The travails of the European Union and its efforts to maintain a unity of fiscal policy continued this week with the Greek default on its IMF loans. Euro-skeptics can be forgiven for clucking their tongues and issuing I-told-you-so’s, but those in the US should take care not to get too sanctimonious. We have a common-market default of our own here, and the politics of its resolution may prove just as fractious.
The EU has struggled to keep Greece within the EU, but the default of Greece on its IMF loans and Prime Minister Alexis Tsipras’ defiance of European Union demands for austerity have pushed that relationship to the breaking point. Tsipras rejected a last-minute proposal from Europe and threatened to hold a plebiscite to demonstrate Greek unity against more austerity as a condition for a third bailout. That may turn out to be an empty threat; a poll of Greek voters shows support eroding for Tsipras’ position as the banks stayed closed to protect what little cash the country has.
Besides, the EU legal authority to extend the bailout ended on July 1, which means that it will now take legislative action to allow for any kind of a deal at all – and that will take weeks, at minimum. The approach of the “Grexit” from the Eurozone appears imminent, especially with Germany balking at any further concessions to the Tsipras government in Athens.
The US has its own headache in Puerto Rico. Earlier this week , the governor of the American territory declared that the island’s debts are “not payable.” Governor Alejandro García Padilla’s declaration deals with a larger debt than Greece, at least in the short term -- $72 billion on which Puerto Rico could default. (Greece wants an additional $32 billion in the short run to avoid default and restructure their debt, but their full debt load is over $300 billion.) García Padilla told the media this week that Puerto Rico might have to push off payments for as long as five years, a move that would make those investments all-but-worthless in the meantime, which would have significant impact on US markets.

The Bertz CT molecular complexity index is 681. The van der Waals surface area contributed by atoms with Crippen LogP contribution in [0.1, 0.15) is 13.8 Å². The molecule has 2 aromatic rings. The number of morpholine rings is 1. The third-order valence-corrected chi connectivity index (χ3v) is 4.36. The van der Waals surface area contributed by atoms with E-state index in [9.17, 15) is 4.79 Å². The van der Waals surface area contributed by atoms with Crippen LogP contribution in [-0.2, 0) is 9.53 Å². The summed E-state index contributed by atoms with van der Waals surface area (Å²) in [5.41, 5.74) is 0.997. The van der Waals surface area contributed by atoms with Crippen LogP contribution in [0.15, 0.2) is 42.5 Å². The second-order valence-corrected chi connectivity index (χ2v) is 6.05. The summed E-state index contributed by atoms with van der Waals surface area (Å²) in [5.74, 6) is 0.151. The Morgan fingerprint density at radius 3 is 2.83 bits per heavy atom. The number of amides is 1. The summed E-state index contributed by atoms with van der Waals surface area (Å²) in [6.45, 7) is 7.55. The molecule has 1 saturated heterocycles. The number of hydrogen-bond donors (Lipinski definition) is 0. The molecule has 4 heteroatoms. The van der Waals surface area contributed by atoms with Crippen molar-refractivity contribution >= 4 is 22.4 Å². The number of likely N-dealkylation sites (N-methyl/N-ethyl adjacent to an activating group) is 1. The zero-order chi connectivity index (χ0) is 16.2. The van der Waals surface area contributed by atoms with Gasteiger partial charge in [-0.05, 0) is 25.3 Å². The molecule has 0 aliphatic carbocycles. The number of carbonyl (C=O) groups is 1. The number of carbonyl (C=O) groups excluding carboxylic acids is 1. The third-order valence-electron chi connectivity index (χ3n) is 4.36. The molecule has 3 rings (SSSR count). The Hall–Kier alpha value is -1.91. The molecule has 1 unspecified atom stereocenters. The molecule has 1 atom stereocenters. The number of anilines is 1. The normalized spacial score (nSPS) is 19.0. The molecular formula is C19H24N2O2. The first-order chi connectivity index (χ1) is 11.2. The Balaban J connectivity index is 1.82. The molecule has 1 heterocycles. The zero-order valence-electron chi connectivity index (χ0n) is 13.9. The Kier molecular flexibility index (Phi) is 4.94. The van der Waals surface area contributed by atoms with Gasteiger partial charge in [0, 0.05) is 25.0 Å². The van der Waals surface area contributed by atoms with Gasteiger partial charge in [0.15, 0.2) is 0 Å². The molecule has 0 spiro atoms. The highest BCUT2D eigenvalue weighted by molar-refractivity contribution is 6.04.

The Washington Post warned that this could “roil municipal bond markets,” but notes that Puerto Rico is hardly the only debtor to blame for that problem. Several American municipalities have sought refuge in Chapter 9 bankruptcy over the last few years, most notably Detroit, Michigan, and Stockton, California. More cities, counties, and states might seek that option as the staggering burden of defined-benefit public pension systems become too onerous to manage.
Puerto Rico’s potential default dwarfs those examples.
Detroit’s default dominated headlines for weeks, eventually pushing Michigan Governor Rick Snyder to take charge of the bankruptcy plan and devise a rescue. The fiscal scope of Motor City’s default was only a quarter of the size of Puerto Rico’s footprint in the municipal markets. Puerto Rico can’t declare a Chapter 9 bankruptcy, a process that provides some protection for creditors, because the law excludes American territories from its use. Instead, García Padilla is essentially delivering an edict to its creditors and offering them no assurances in return.
If all that seems Greek to most Americans, it won’t when it hits their pocketbooks. Those creditors include a large number of mutual funds, which means the failure will spread to the savings of many Americans. That will put significant pressure on the US government to solve the crisis in Puerto Rico.